Developing is hard, but thankfully there are tools and apps that can help. Here are six of the best Windows 10 apps for coders.

Developing isn't as simple as writing a few lines of strange text. It requires a lot of effort, as well as thoughtful thinking, to achieve a great result such as an application for a smartphone, or a game for a console. Thoughtful design, logical thinking and organized planning are just a few parts of the whole process. The following applications may be just what you need to optimize your workflow.

devRant Unofficial

devRant may actually be the only tool on this list that may make you less productive. It's a social network designed for developers and coders, and as the name suggests, it is mostly made up of "rants," with occasional jokes and relatable situations described in a microblog format.

The app is a semi-unofficial client for the network. I say "semi" because the app has received support and blessing from the original creators of devRant together with resources required to make the app better. It's fully featured, has a design similar to the official Android and iOS apps and is currently the best way of browsing the network using a PC, because the website is subpar.

The app has occasional performance and stability issues, but that doesn't stop it from being a very nice app to have while wasting time on your fifteen-minute break. It's completely free, and the site requires no login in order to view posts, so there is nothing stopping you from giving it a shot.

See at the Windows Store

CodeHub

GitHub is the world's most popular platform for developers, allowing millions of people to share their code online, improve other projects and collaborate on developing. It allows developers to easily communicate with each other and manage big projects, such as the Islandwood Project, which Microsoft happens to host on GitHub.

CodeHub is an unofficial application for this service. Unfortunately, because CodeHub is not fully optimized for desktop usage, its layout may appear as odd for some. However, it certainly isn't crippled when it comes to features and functionality. CodeHub "aims to do what the GitHub Desktop app doesn't do" as the listing description reveals, therefore you can easily perform all basic and core functions of GitHub and more as the app features less popular options like trending repositories and following people, which, may be handy if you are heavily invested in the community aspect of the platform.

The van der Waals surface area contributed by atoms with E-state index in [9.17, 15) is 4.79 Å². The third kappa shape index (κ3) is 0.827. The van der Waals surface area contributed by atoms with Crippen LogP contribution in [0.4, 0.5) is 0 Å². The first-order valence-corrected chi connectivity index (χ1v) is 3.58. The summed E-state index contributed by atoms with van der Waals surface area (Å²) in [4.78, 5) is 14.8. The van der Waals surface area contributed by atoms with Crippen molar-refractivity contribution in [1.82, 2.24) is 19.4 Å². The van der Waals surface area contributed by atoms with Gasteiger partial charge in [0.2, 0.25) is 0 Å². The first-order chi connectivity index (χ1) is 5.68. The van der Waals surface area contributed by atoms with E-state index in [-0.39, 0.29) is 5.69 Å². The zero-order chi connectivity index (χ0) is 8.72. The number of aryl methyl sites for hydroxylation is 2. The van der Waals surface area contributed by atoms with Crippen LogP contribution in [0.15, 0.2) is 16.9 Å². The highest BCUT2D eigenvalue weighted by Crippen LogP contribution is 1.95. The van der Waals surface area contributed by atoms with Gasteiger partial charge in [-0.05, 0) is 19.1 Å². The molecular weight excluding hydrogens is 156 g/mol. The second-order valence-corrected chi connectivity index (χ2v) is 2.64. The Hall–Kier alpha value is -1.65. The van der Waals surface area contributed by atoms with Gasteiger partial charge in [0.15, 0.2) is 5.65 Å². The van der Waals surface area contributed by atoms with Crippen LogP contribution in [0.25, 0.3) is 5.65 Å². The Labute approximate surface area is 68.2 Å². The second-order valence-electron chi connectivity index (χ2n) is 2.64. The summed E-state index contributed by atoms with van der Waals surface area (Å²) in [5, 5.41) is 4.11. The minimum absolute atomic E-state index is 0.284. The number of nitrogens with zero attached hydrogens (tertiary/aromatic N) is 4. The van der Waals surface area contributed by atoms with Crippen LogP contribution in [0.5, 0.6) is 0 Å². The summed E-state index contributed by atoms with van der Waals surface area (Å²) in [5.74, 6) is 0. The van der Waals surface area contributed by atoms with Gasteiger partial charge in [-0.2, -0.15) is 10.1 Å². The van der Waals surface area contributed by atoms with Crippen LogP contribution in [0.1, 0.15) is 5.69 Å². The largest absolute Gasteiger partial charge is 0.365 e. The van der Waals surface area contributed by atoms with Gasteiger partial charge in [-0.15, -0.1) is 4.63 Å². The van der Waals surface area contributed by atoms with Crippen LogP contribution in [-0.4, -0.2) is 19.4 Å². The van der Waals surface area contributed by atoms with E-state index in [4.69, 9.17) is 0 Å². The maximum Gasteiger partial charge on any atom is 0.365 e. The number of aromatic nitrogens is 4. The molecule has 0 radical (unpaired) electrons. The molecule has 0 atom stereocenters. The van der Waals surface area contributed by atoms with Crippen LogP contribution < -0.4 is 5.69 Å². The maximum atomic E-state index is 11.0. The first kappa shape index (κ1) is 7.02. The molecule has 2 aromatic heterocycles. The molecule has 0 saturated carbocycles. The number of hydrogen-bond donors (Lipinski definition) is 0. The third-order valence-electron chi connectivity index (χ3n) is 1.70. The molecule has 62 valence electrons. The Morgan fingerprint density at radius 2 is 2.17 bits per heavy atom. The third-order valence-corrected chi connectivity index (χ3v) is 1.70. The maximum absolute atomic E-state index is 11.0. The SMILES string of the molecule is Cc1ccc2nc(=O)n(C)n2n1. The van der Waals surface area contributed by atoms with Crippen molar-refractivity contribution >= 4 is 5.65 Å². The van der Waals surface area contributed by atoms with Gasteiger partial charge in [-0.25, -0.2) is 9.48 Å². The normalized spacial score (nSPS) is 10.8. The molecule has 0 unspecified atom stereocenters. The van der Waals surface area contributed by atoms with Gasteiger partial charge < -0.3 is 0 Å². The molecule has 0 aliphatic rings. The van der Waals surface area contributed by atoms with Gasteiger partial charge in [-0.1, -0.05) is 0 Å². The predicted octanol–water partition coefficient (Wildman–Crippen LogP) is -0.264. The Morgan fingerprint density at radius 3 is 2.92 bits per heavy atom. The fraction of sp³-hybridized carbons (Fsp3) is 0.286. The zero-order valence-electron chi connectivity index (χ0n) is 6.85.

The app if free, with donation in-app purchases, and offers full functionality without having to pay a cent, making it worth a shot if you happen to be a touchscreen user who might benefit from a native app.

See at the Windows Store

XAML UI Controls

XAML UI Controls may have a generic name, but it's function certainly surpassed my expectations. The app features a very user-friendly interface for a catalogue of all possible controls that XAML supports. For reference, XAML is a language which is often used for designing and creating application interfaces in Universal Windows Platform (UWP) and Xamarin applications. Clicking in on one of the controls brings up its different functions and demonstrates how it works.